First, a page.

By Michael E. Miller
By Allie Conti
By David Villano
By Jose D. Duran
By Michael E. Miller
By Allie Conti
By Kyle Swenson
By Luther Campbell
One Sunday night in October, Porsche Williams met with old friends from the Opa-locka neighborhood where she grew up. About twenty teens were partying together that evening at Platinum nightclub, toasting a friend's graduation. But it was also Porsche's first outing since she split with her boyfriend, Jonas Baptiste, and the fifteen-year-old mother wanted to celebrate her new freedom as well.
Earlier in the day, on her way to get her hair braided for the night of clubbing, Porsche had dropped her three-year-old son, Erin, at the home of her great-grandmother, Tessie Massey. "Mama, I'm scared," Porsche confessed before leaving the 91-year-old matriarch who helped raise her. "I want to come down and stay with you." Massey embraced her troubled great-granddaughter, and assured her she could come and stay whenever she liked.
Porsche had reason to be afraid. Baptiste, age 21, had been stalking her for three days. The previous Thursday and Friday, as Porsche's father, Michael Clark, worked in his yard in Liberty City, Baptiste rode by on his bicycle, scouting for his ex-girlfriend. "I waved at him, he waved back, but we didn't say nothing," Clark recalls. When Baptiste failed to find Porsche, he began phoning Tessie Massey's Opa-locka home. "Quit calling," Massey scolded Baptiste after too many rings. "I done told you she ain't here." Undaunted, Baptiste broadened his search to Opa-locka. Massey's neighbors say they saw him roaming near her home, carrying a gun. On Saturday Baptiste finally spoke to Porsche on the phone. Precious, Porsche's nine-year-old sister, overheard a conversation in which Porsche informed Baptiste she was going out to Platinum on Sunday night. "He told her that if she went he was gonna kill her," says Precious, smiling sadly and staring off into space.
Porsche defied Baptiste and on Sunday night she met her best friend, 21-year-old Trice Jackson, at the club. Jackson grew up with Porsche in Opa-locka, and lived across from Porsche's great-grandmother. "She was like my little sister," says Jackson, leaning against a mailbox, facing the street where she and Porsche played as kids. A pick comb sticks out of Jackson's frizzled hair. "Now I feel empty without her." Jackson contends Sunday night was going smoothly, even when Baptiste appeared on the scene. "They were talking inside and everything was fine." Jackson says. "She [Porsche] was laughing." Porsche posed for two photos. In one she stands alone, wearing black capri pants, tie-up platform shoes, and a cream-color floral shirt. One hand is on her waist, the other on her knee. A constrained smile and droopy eyes clash with her baby face. In a group photo, Porsche stands at the end, her arms draped lightly around the shoulders of an overweight, bald young man who is not Jonas Baptiste.
At about 3:15 a.m., Porsche, Trice Jackson, and a few others called it a night. Porsche, who had been dancing with a man, said her goodbyes and started to exit the club with her friends. When Jackson opened the door, she came face to face with Baptiste. "He was saying, 'Where she at, where she at?'" Jackson remembers. "When I saw the gun, I started screaming, 'Oh my God. No, no, no, don't you hurt her.'" Baptiste grabbed Porsche, hauled her by the neck out of the crowd, and dragged her to the parking lot, claiming he needed to talk to her. He pushed her against the building's wall and fired a Beretta semiautomatic handgun in the air. Porsche whimpered, "Don't hurt me," before Baptiste fired once into her right temple. Then he shot himself in the back of the head. It was 3:20 a.m. Jackson's older brother, Sid, held Porsche's hand as she lay between a wall and a row of cars at 1610 NW 119 St. A stream of blood from underneath her head trickled alongside her left arm, staining her blouse. Her last words, Sid Jackson remembers, were, "I ain't gonna die; I'm too strong."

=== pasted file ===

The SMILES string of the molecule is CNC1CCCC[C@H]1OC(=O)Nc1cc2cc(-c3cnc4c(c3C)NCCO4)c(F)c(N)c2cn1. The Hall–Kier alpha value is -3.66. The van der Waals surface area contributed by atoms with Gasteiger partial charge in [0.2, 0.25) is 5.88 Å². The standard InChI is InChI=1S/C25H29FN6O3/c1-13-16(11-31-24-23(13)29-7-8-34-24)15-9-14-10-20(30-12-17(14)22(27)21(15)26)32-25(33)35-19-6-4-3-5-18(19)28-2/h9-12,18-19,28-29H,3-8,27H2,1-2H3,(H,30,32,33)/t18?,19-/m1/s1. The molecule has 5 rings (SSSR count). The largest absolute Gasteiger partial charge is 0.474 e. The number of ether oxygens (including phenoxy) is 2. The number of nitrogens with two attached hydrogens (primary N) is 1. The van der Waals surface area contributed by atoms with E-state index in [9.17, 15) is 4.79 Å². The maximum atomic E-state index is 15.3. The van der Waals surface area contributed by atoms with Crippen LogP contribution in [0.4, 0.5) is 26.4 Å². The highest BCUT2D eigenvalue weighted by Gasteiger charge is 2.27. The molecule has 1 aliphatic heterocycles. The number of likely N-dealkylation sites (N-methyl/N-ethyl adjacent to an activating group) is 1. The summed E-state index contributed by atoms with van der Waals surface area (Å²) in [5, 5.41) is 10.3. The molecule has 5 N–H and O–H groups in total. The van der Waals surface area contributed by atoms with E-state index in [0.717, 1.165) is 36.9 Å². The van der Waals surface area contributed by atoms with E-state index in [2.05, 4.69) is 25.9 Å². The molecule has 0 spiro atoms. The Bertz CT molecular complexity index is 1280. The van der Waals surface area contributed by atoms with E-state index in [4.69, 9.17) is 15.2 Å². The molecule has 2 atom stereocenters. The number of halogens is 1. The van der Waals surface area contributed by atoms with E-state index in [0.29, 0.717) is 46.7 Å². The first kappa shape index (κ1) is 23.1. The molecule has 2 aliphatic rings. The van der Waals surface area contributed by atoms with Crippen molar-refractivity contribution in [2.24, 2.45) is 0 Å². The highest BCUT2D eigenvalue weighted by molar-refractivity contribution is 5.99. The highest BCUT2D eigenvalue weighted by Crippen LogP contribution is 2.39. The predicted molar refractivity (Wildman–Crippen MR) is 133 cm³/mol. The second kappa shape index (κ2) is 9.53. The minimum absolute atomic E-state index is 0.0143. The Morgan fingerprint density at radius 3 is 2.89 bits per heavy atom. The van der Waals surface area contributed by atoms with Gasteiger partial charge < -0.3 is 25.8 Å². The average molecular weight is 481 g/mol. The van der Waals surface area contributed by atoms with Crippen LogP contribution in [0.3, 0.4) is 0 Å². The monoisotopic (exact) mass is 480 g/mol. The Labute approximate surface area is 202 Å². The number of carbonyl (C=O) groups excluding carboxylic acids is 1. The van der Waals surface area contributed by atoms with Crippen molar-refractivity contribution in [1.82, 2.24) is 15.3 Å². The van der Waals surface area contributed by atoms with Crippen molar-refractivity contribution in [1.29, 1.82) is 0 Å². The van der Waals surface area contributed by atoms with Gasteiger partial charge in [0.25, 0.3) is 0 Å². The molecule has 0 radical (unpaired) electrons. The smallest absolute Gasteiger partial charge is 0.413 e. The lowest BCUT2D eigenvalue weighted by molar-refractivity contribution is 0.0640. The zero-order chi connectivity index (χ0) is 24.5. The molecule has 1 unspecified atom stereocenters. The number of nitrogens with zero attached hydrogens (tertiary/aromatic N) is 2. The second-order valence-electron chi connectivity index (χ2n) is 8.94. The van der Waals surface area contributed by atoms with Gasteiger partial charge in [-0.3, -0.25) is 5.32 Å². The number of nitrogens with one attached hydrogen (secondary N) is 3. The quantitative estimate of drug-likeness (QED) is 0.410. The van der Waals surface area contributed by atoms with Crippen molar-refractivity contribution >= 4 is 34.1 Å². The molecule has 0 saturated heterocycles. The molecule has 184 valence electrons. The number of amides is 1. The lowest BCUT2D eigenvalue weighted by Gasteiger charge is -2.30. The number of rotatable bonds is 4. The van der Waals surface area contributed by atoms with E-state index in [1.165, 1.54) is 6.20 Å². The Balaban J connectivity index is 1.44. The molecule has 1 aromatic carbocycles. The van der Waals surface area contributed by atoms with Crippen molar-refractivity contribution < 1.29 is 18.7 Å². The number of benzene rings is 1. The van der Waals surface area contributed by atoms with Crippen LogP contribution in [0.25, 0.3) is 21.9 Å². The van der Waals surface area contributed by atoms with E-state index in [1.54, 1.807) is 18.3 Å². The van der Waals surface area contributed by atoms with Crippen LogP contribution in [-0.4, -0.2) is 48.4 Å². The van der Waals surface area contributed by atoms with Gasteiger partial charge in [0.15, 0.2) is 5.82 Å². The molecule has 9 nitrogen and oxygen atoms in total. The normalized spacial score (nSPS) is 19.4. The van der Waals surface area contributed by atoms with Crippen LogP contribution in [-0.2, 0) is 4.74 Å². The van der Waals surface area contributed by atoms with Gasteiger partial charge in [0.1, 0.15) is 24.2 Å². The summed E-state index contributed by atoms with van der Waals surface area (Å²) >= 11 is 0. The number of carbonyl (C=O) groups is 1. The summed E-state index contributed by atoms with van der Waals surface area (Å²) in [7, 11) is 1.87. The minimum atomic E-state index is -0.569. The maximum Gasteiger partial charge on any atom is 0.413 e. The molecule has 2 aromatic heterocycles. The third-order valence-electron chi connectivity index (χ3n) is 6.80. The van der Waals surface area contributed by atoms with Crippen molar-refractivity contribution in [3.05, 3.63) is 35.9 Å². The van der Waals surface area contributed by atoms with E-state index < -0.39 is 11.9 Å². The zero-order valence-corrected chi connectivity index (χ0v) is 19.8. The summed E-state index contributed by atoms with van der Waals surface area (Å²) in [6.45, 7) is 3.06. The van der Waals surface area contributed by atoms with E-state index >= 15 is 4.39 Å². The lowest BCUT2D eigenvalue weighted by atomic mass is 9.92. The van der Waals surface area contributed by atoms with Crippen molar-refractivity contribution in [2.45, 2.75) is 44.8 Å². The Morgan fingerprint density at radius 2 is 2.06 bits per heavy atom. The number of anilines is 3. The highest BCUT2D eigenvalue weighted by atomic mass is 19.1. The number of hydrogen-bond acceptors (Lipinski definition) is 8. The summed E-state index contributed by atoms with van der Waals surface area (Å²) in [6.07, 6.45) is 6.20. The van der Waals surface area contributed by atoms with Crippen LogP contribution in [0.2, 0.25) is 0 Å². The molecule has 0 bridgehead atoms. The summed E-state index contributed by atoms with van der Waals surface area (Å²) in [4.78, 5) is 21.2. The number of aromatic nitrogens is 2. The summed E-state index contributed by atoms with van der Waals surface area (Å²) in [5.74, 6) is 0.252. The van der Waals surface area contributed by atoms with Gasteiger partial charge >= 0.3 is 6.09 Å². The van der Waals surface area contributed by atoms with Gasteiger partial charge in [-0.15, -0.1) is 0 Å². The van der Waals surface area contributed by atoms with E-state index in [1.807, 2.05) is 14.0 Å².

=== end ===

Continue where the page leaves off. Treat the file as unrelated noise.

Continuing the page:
Porsche had been forced to be strong. While many of her peers were fretting over homework or what outfit to wear to school, Porsche Coretha Williams was dealing with motherhood, AIDS, drug addiction, and death. Help appeared periodically in the form of a father, great-grandmother, and a teacher or two, but in the end too few did too little too late to save Porsche's life. She was born to a family traumatized by poverty and loss, and fell through its honeycombed structure early on. The outside safety net that should have acted as a backup also broke down; the overburdened network of social services proved to be almost as weak as her family.
Not that there weren't red flags: Porsche became pregnant while in middle school, and barely through her first year of high school she had a live-in boyfriend with a criminal record; when her mother died of AIDS this past March, no one assumed custody of the minor; she was chronically truant; and she lived in a duplex that was repeatedly reported to be a crackhouse. The Department of Children and Families (DCF) intervened at least three times, but protective investigators continually assessed the family as "low risk" and eventually shelved their recorded history somewhere in DCF's library of the disenfranchised. The Miami-Dade Housing Agency (MDHA) was notified that Porsche was fending for herself in subsidized housing, and Northwestern Senior High School reported Porsche's high absenteeism to Miami Bridge Youth and Family Services, Inc., yet nothing was done. Ultimately everyone responsible for Porsche's welfare, and that of her sister, Precious, her seven-year-old brother John Lee, and her toddler son Erin, failed them.